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Los Angeles Church of Scientology Commits PR Blunders

July has been a bad PR month for the Church of Scientology in Los Angeles. Picks on senior citizen, makes child cry and bullies local businesses

Los Angeles–July 14

July has been a bad PR month for the Church of Scientology in Los Angeles. On July 5th, the organization shut down pedestrian access on Sunset Blvd and Fountain Ave, fearing that their special event would be picketed. Local residents and hospital visitors were often denied access to the sidewalk, particularly if they showed any interest in the protest. In one instance, a Scientology security guard attempted to deny a disabled senior citizen from walking to her home; this was documented on a popular YouTube video which has spawned a new internet catch phrase to describe Scientology: "Bad People".

The same day, a Scientology operative placed a "No Anonymous" sign in the Subway sandwich shop close to the Scientology complex known internally as "PAC Base" (Pacific Area Command). Members of Anonymous, the internet free speech collective, were protesting Scientology's unconstitutional actions close by and noticed the sign, which was not authorized by Subway. Anonymous asked permission from the store manager, and then removed the sign which was later replaced by "some lady," according to Subway employees. The second sign was also removed.

Anonymous--who wear masks, play music, pass out candy and dance cheerfully as they protest Scientology--are known as "the protesters who have made activism sexy again," according to the Times Online UK. Southern California Anonymous have held six major anti-Scientology protests with up to 800 people present, as well as over thirty "flash raids" comprised of smaller groups picketing various locations around Los Angeles. All have gone off without incident.

On July 12th, at a rally that was part of the monthly global Anonymous demonstrations, Scientology created more bad PR for themselves. During the peaceful rally at the same location, a female Scientologist entered the Subway sandwich shop and posted another "No Anonymous" sign. The woman then forcefully blocked a 6-year old girl and her parents from entering the shop, telling them to "respect the sign" and causing the child cry. Additionally, the woman physically harassed members of Anonymous inside the store, attempting to shove one protestor out the door. The Los Angeles Police Department officers assigned to monitor the demonstration entered the shop and removed the sign.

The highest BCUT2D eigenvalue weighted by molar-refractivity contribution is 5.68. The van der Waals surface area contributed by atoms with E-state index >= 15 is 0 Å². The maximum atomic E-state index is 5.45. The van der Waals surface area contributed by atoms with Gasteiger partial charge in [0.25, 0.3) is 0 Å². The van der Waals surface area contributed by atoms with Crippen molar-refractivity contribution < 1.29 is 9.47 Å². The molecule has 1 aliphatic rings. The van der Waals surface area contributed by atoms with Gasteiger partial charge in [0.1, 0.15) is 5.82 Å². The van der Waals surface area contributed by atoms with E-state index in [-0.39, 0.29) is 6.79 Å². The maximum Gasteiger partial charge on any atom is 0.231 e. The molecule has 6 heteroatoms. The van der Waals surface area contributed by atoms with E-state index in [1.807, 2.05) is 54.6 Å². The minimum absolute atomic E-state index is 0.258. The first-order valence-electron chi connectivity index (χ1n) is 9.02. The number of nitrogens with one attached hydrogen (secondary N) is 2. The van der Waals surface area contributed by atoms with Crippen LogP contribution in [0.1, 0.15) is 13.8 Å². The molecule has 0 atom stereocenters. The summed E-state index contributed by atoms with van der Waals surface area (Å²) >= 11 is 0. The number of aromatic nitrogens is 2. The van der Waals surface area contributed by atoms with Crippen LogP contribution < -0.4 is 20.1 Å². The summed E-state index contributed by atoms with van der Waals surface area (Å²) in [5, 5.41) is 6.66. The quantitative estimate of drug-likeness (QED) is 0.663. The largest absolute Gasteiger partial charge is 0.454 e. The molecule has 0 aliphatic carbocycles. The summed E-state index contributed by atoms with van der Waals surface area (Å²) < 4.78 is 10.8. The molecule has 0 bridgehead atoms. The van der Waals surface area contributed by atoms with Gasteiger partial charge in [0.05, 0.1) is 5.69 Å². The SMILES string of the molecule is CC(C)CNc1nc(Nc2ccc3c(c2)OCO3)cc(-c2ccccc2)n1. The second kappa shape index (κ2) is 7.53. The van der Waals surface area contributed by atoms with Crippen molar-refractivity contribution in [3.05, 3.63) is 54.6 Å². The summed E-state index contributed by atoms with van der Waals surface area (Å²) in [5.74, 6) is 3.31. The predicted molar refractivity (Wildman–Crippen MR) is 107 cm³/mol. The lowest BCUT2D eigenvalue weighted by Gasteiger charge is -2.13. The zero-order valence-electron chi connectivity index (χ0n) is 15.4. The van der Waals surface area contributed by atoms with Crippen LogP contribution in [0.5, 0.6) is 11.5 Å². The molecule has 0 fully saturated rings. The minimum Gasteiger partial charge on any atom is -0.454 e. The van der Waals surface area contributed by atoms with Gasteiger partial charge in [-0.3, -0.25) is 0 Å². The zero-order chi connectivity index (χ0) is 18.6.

And if making a child cry wasn't enough action for one day, Scientology – which had once again closed the sidewalks on both Sunset Blvd. and Fountain Ave. surrounding their property to block the Anonymous protest – threatened fellow Hollywood Chamber of Commerce member Starline Tours, the internationally known tour bus company.

"Because of the sidewalk closures, we arranged for a double-decker bus to take participating Anonymous demonstrators along Sunset and Fountain as part of our rally," explained one Anonymous. "It's a comfortable and fun way to demonstrate, especially during the heat wave we're having."

Upon discovering the plan, Scientology called Farid Sapir, owner of Starline Tours, and told him that he had rented his bus to "terrorists" who were planning to use the red double-decker bus to "attack the church with bombs".

Understandably concerned, Sapir contacted the Hollywood Division of the LAPD who in turn spoke with Anonymous and reassured Sapir that the situation was completely safe and peaceful. Seventy members of Anonymous clad in masks and holding signs declaring, "Scientology is a Dangerous Cult" and asking "What kind of cult stalks its critics?" clambered aboard – only to receive a last minute change-of-heart call from Sapir. He explained that Scientology had pressured him into canceling the contract, and had threatened him with loss of business, according to the contact who discussed the situation with him directly.

"As much fun as the double-decker bus ride would have been, it's typical of Scientology to be bullies and to call anyone who questions their policies a terrorist or a criminal," laughed one Anonymous as she exited the bus. "Too bad they felt they had to hurt the bus company and make false threats. But Scientology taking the bus tour away from us won't stop us from having a good time today, nor from continuing on a daily basis to inform the pubic about Scientology's abuses of human rights."

Despite the adversity, members of Anonymous were determined to continue their planned protest. They took up positions along the sidewalks on Sunset Blvd and Fountain Ave., respectfully obeying police orders and the permitted sidewalk closures. The protest continued peacefully and without incident for more than three hours.

More information on Anonymous and its global protests against Scientology can be found in the August issue of Maxim magazine.

–Isabel Joliston

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